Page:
Joris Minne: Season's Restaurant
This huge new restaurant at The Mount is just the business for lunchtime dining.
It may not have escaped your notice that the biggest restaurant in the history of the human race has opened in a Croydon shopping centre.
The colossal Cosmo — a sort of 21st century temple to fast pan-Asian food including Indian, Malayasian, Japanese, Vietnamese, Chinese, Thai, and Singaporean — sits 700 diners, lists 120 dishes on its menu and offers a choice of 50 desserts. You can pick and mix and, by my calculation, you should theoretically be able to come back to Cosmo every night for the rest of your life and enjoy a different combination of starters, mains and desserts each time.
Cosmo is a corporate chain of self-service restaurants with a presence in peculiarly selected cities and suburbs including Wolverhampton, Swindon and Coventry. I guess if it were to come to Northern Ireland it would be drawn to Sprucefield.
At the opposite end of the culinary spectrum, but still at the cutting edge of self-service catering, is Seasons restaurant in east Belfast. A more unprepossessing place you could not possibly find anywhere in Ireland, yet it’s always busy at lunchtime. That’s because it is a canteen for delegates visiting The Mount Conference Centre.
It may be self-service, but it’s not run of the mill. And it doesn’t seat 700 people. I went to Seasons alone following the adviser’s suggestion (she didn’t actually tell me to go on my own, it just so happened I was in the area and she suggested by text that I might like to go to The Mount). She’s been to Seasons a few times because of conferences and meetings. Each time she’s come home singing its praises.
So when I walked into the place after having spent a bit of time wandering up and down the Albertbridge Road looking for it, I was relieved to find a friendly face at the door and a restaurant packed with diners.
It’s a modern, airport lounge of a place — a restaurant whose decor could upset nobody: a neutral environment common all over towns and cities from Helsinki to Lisbon. It is therefore immediately familiar and puts you at ease, a restaurant that, despite its packed tables, makes room for the lonesome diner who just wants to enjoy lunch with a newspaper for company.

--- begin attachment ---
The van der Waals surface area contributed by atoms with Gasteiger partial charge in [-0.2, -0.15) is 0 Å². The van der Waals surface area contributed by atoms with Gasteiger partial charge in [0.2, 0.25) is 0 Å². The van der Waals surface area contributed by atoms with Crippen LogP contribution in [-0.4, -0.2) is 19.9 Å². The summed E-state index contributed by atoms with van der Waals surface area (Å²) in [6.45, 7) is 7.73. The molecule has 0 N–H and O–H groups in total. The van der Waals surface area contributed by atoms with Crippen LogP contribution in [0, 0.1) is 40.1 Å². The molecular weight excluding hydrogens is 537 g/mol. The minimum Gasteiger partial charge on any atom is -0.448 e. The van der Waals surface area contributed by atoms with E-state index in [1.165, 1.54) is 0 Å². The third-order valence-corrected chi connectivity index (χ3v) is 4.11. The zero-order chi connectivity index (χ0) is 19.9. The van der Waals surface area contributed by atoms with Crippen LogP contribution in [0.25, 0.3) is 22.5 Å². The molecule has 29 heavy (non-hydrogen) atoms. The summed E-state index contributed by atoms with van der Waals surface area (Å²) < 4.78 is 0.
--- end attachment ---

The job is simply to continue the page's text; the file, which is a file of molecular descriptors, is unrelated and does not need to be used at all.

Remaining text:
What really makes it tick is the staff. An attentive team, each member is on the lookout at all times, ensuring jugs are never empty of iced water, that plates are quickly cleared and coffees poured. And yet this is a cafeteria, when all is said.
But it’s a classy cafeteria. The choice of main courses at the bright counter covers all the bases — vegetarian, fish, meat — and they all seem to be high quality. There were dauphinoise potatoes, salmon quiche, vegetarian lasagne and roast stuffed pork loin. But we’ll come to that in a minute, because the starters on the menu are a different matter. These are brought to you. You can order your glass of wine and your starter as you might in any conventional restaurant.
Today’s soup, broccoli and bacon, turned out to be a wonderfully thick and savoury broth whose saltiness never blotted out the main flavours. Broccoli and bacon, with a hint of cheese in there, are a great match — a robust pick-me-up for any delegate who may be tiring of the speeches, course leaders and flip charts and who needs fortification for the afternoon.
As I enjoyed the soup I tried to see which organisations were in. In front of me was a smallish round table with six burly men. The table had been reserved for the British Safety Council. I waited for them to put on their high-visibility jackets, helmets and safety glasses before picking up the cutlery and was disappointed.
An organisation called Netskills had reserved three big tables and when their delegates eventually arrived, none of them looked remotely like fishermen.
Seasons is great for people-spotting, thanks to those little signs on each table. I’m still wondering what Beckinridge is. They had a couple of tables.
I went up to the counter and asked for the pork. The chef asked me how much I wanted. “Nobody’s having it today, would you like to finish it?” he offered. It would have been rude to refuse so I had half a stuffed roast and a plateful of dauphinoises. “There’s salads over at the other counter,” he advised. Coleslaw is your only man with this kind of food.
The next 30 minutes were heavenly. The pork was excellent, especially with the apple sauce. The potatoes were cooked through in a very good sauce with cheese gratin, although they needed a lot of salt.
Just the right amount of times was I asked if everything was ok and as soon as I had finished, coffee and dessert were offered. I went up to the dessert counter and the meringue, cake, pies and trifles all looked huge. A generous slice of raspberry and almond tart with a bit of custard added separately was irresistible, moist, dense, tangy and sweet. The biscuity crust was the sort you wished would never end.
There are few places in which you can conduct a business transaction discreetly and enjoy lunch simultaneously. Seasons is a definite candidate for the best business lunch in Belfast for the reason of quality and service, and also for the simple fact that they revolve around a strict timetable — getting those delegates back to their blue skies thinking for 2pm.Soup and crusty|bread £3.95
dauphinoises and coleslaw £8.95
Glass wine (25cl) £3.50